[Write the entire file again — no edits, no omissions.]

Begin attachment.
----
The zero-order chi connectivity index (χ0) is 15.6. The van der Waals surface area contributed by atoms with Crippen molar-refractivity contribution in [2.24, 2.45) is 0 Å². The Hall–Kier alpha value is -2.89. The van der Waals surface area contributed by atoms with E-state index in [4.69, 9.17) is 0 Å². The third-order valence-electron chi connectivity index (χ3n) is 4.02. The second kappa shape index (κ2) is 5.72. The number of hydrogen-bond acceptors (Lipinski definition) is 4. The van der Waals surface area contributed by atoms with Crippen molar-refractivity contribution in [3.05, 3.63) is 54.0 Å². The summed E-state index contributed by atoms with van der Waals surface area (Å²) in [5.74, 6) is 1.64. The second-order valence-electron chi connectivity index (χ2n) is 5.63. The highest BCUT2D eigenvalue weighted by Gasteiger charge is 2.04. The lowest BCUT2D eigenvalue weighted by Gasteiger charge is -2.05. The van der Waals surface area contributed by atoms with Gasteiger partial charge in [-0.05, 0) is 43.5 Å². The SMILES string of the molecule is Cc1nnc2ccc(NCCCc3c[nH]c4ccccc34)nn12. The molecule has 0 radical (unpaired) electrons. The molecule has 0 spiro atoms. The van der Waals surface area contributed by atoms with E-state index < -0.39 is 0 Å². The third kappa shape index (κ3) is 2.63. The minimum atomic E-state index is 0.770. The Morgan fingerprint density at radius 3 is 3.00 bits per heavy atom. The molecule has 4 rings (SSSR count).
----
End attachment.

The zero-order chi connectivity index (χ0) is 15.6. The van der Waals surface area contributed by atoms with Crippen molar-refractivity contribution in [2.24, 2.45) is 0 Å². The Hall–Kier alpha value is -2.89. The van der Waals surface area contributed by atoms with E-state index in [4.69, 9.17) is 0 Å². The third-order valence-electron chi connectivity index (χ3n) is 4.02. The second kappa shape index (κ2) is 5.72. The number of hydrogen-bond acceptors (Lipinski definition) is 4. The van der Waals surface area contributed by atoms with Crippen molar-refractivity contribution in [3.05, 3.63) is 54.0 Å². The summed E-state index contributed by atoms with van der Waals surface area (Å²) in [5.74, 6) is 1.64. The second-order valence-electron chi connectivity index (χ2n) is 5.63. The highest BCUT2D eigenvalue weighted by Gasteiger charge is 2.04. The lowest BCUT2D eigenvalue weighted by Gasteiger charge is -2.05. The van der Waals surface area contributed by atoms with Gasteiger partial charge in [-0.05, 0) is 43.5 Å². The SMILES string of the molecule is Cc1nnc2ccc(NCCCc3c[nH]c4ccccc34)nn12. The molecule has 0 radical (unpaired) electrons. The molecule has 0 spiro atoms. The van der Waals surface area contributed by atoms with E-state index < -0.39 is 0 Å². The third kappa shape index (κ3) is 2.63. The minimum atomic E-state index is 0.770. The Morgan fingerprint density at radius 3 is 3.00 bits per heavy atom. The molecule has 4 rings (SSSR count).